In step 56, impedance block 35 samples and/or otherwise determines respective impedance levels of individual cells 30, again, at a predetermined time interval. It should be understood, however, that the impedance determination need not occur at predetermined intervals, and may occur at uneven intervals, dynamically, etc.
In step 58, CPU 38, coupled with balancing program 42, calculates a respective, target SOC for each cell 30 of battery pack 10 based upon the data collected in steps 52–56. The voltage, current, SOC and impedance determinations present a picture of usage of battery pack 10 and the individual cells thereof. This picture is a load profile presented to battery pack 10. The load profile is developed by CPU 38 executing algorithms provided in balancing program 42. The determinations also illustrate the behavior of each cell 30. For example, large steady voltage drains from cells 30 indicate application 12 is requiring a high rate of energy delivery from battery pack 10 and therefore cells 30 should be charged to a high state-of-charge (SOC) to accommodate the battery pack usage parameters. If the measurements indicate the application 12 is producing regenerative energy for battery pack 10 to accept, cells 30 should be charged to a SOC lower than the respective maximum SOC for the cells 30 when application 12 requires energy delivery only to application 12. If application 12 requires both energy delivery and regenerative energy acceptance by battery pack 10, battery pack 10 must be adjusted to address both characteristics. Further, each cell 30 in battery pack 10 has a different capacity for energy delivery as well as impedance characteristic. Age, number of charge/recharge cycles, variations in manufacturing and materials all affect a cell's 30 impedance characteristics. The nature of the use may be used to select or modify the selected equalization balancing regimen.
Balancing program 42 therefore is configured to process voltage, current, SOC and impedance, and, in-effect, model the graph as illustrated in
As to the selection of point 74 in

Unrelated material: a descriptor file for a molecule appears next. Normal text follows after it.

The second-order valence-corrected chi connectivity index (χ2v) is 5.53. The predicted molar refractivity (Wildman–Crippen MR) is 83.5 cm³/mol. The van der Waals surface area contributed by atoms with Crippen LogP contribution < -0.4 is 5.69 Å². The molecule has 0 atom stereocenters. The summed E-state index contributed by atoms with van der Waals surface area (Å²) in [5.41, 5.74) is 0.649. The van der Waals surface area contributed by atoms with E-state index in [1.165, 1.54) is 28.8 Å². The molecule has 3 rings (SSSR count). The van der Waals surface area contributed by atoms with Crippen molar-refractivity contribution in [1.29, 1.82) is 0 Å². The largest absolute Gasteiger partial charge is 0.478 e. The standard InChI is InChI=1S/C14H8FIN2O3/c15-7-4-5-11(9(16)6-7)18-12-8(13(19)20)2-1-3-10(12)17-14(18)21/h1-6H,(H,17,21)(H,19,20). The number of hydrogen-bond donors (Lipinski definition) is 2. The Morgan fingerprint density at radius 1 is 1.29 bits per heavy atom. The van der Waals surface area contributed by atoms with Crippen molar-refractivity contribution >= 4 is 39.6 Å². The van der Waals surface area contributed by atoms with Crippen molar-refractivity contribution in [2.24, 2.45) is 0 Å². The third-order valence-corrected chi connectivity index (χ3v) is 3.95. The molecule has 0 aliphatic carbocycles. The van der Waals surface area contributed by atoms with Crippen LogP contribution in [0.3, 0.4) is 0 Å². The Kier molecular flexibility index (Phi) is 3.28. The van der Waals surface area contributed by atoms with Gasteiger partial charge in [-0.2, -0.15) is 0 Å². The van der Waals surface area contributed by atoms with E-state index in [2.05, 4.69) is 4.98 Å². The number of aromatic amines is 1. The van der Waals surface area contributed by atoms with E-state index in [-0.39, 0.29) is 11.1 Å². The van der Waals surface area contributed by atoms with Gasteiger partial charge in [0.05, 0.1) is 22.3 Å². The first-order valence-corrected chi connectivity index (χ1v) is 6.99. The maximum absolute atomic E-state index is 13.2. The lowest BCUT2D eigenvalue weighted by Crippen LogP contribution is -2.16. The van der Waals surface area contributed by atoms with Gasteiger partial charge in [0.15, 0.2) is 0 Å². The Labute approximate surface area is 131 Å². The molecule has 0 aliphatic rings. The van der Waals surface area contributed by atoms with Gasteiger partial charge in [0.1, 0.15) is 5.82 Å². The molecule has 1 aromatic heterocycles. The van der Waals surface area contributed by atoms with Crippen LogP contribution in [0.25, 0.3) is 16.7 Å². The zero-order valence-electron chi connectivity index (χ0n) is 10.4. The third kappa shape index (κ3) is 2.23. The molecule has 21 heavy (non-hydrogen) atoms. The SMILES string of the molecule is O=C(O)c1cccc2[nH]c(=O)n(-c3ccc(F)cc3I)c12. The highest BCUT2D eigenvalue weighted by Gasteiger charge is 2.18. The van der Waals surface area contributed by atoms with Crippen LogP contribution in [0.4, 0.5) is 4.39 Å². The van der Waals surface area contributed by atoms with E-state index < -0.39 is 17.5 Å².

It should be understood that even as to the latter (“usage cycle design”), where the balance (i.e., relative weightings) between energy and power is pre-programmed in advance of in-application usage, the actual balancing point (e.g., point 74) can be dynamically determined via monitoring of the ever-changing characteristics of each individual cell (i.e., the cell's unique characteristics can change with both age and the number of charge/discharge cycles). In a further embodiment, both the relative weightings between power-based dominance and energy-based dominance, and, the actual discharge rate and energy acceptance curves associated with each cell may be pre-programmed (e.g., are fixed or static relative to subsequent in-application usage).
In addition to the foregoing, the invention contemplates that in some circumstances, it may be desired to establish (i) either an overall minimum state of charge or (ii) an overall minimum energy capacity (e.g., for an electric vehicle application, to ensure a minimum available travel range for the vehicle).
The above example may be used where the application is characterized by both energy-based use and power-based use. For more purely energy-based applications, the cells may be charged to maximize capacity (i.e., to a maximum voltage indicative of SOC for the cell). This approach would include state of charge balancing (voltage balancing) so that all the cells reach a maximum capacity. On the other hand, for more purely power-based applications, the cells may be equalized for internal impedance (i.e., as this parameter affects the ability of a cell to receive or take on input energy such as regenerative energy). This approach would involve impedance balancing and the cells may ultimately end up at different levels of SOC.
In effect, the invention provides that the cells may be equalized to (i) internal impedance (i.e., relating to regen acceptance), (ii) voltage indicative of a SOC so as to optimize discharge performance or (iii) a weighted combination of both.
With continued reference to
Referring again to
The present invention provides improved performance for functions such as regenerative braking, cold-weather starting or range extending. The invention may also extend the battery life by adapting to aging batteries, thereby reducing warranty costs, for example.
It is to be understood that the above description is merely exemplary rather than limiting in nature, the invention being limited only by the appended claims. Various modifications and changes may be made thereto by one of ordinary skill in the art which embody the principles of the invention and fall within the spirit and scope thereof.